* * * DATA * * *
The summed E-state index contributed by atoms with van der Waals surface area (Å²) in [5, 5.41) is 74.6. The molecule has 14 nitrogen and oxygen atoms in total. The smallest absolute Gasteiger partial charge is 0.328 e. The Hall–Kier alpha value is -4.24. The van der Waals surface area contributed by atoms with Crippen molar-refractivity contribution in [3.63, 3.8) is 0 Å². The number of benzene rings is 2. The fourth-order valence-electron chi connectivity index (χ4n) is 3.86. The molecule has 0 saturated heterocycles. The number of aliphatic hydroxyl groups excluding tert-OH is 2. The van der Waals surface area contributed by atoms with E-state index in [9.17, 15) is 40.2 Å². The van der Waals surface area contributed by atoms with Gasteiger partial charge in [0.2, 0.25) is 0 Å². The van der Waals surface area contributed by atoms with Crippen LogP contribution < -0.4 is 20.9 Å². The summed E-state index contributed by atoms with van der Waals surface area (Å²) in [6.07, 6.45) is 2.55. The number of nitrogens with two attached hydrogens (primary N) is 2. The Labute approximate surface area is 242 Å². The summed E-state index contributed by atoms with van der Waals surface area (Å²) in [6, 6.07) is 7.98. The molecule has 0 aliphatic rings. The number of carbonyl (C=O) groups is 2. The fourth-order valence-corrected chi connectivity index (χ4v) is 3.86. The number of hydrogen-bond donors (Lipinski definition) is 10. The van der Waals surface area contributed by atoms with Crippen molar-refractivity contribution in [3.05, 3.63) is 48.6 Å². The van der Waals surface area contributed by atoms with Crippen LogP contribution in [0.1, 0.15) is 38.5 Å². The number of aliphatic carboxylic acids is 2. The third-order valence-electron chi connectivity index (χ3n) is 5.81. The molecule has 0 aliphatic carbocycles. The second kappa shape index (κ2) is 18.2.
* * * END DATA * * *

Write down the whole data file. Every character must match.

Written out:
The summed E-state index contributed by atoms with van der Waals surface area (Å²) in [5, 5.41) is 74.6. The molecule has 14 nitrogen and oxygen atoms in total. The smallest absolute Gasteiger partial charge is 0.328 e. The Hall–Kier alpha value is -4.24. The van der Waals surface area contributed by atoms with Crippen molar-refractivity contribution in [3.63, 3.8) is 0 Å². The number of benzene rings is 2. The fourth-order valence-electron chi connectivity index (χ4n) is 3.86. The molecule has 0 saturated heterocycles. The number of aliphatic hydroxyl groups excluding tert-OH is 2. The van der Waals surface area contributed by atoms with E-state index in [9.17, 15) is 40.2 Å². The van der Waals surface area contributed by atoms with Gasteiger partial charge in [0.2, 0.25) is 0 Å². The van der Waals surface area contributed by atoms with Crippen LogP contribution < -0.4 is 20.9 Å². The summed E-state index contributed by atoms with van der Waals surface area (Å²) in [6.07, 6.45) is 2.55. The number of nitrogens with two attached hydrogens (primary N) is 2. The Labute approximate surface area is 242 Å². The summed E-state index contributed by atoms with van der Waals surface area (Å²) in [6, 6.07) is 7.98. The molecule has 0 aliphatic rings. The number of carbonyl (C=O) groups is 2. The fourth-order valence-corrected chi connectivity index (χ4v) is 3.86. The number of hydrogen-bond donors (Lipinski definition) is 10. The van der Waals surface area contributed by atoms with Crippen molar-refractivity contribution in [3.05, 3.63) is 48.6 Å². The van der Waals surface area contributed by atoms with Crippen LogP contribution in [0.1, 0.15) is 38.5 Å². The number of aliphatic carboxylic acids is 2. The third-order valence-electron chi connectivity index (χ3n) is 5.81. The molecule has 0 aliphatic carbocycles. The second kappa shape index (κ2) is 18.2.